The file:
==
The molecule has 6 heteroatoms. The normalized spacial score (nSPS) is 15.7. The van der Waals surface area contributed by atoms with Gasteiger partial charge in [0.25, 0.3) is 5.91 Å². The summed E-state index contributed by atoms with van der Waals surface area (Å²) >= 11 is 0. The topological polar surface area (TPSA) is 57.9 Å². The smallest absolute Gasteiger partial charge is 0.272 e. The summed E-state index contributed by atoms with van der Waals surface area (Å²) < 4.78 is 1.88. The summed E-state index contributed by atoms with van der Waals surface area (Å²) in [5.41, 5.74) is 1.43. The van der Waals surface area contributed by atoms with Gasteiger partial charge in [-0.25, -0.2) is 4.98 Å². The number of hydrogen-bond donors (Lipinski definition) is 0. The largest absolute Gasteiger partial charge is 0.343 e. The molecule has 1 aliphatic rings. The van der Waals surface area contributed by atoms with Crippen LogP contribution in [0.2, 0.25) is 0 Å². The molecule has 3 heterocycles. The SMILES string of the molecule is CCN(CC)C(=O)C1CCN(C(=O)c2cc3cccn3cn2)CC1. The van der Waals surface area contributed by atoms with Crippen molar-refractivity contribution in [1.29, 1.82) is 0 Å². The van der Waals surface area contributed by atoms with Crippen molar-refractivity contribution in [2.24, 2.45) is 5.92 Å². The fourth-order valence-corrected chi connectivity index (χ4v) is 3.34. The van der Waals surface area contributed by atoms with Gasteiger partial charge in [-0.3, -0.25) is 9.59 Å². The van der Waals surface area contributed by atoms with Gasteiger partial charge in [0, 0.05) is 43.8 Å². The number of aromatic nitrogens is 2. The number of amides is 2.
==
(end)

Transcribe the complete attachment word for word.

The molecule has 6 heteroatoms. The normalized spacial score (nSPS) is 15.7. The van der Waals surface area contributed by atoms with Gasteiger partial charge in [0.25, 0.3) is 5.91 Å². The summed E-state index contributed by atoms with van der Waals surface area (Å²) >= 11 is 0. The topological polar surface area (TPSA) is 57.9 Å². The smallest absolute Gasteiger partial charge is 0.272 e. The summed E-state index contributed by atoms with van der Waals surface area (Å²) < 4.78 is 1.88. The summed E-state index contributed by atoms with van der Waals surface area (Å²) in [5.41, 5.74) is 1.43. The van der Waals surface area contributed by atoms with Gasteiger partial charge in [-0.25, -0.2) is 4.98 Å². The number of hydrogen-bond donors (Lipinski definition) is 0. The largest absolute Gasteiger partial charge is 0.343 e. The molecule has 1 aliphatic rings. The van der Waals surface area contributed by atoms with Crippen LogP contribution in [0.2, 0.25) is 0 Å². The molecule has 3 heterocycles. The SMILES string of the molecule is CCN(CC)C(=O)C1CCN(C(=O)c2cc3cccn3cn2)CC1. The van der Waals surface area contributed by atoms with Crippen molar-refractivity contribution in [1.29, 1.82) is 0 Å². The van der Waals surface area contributed by atoms with Crippen molar-refractivity contribution in [2.24, 2.45) is 5.92 Å². The fourth-order valence-corrected chi connectivity index (χ4v) is 3.34. The van der Waals surface area contributed by atoms with Gasteiger partial charge in [-0.3, -0.25) is 9.59 Å². The van der Waals surface area contributed by atoms with Gasteiger partial charge in [0, 0.05) is 43.8 Å². The number of aromatic nitrogens is 2. The number of amides is 2.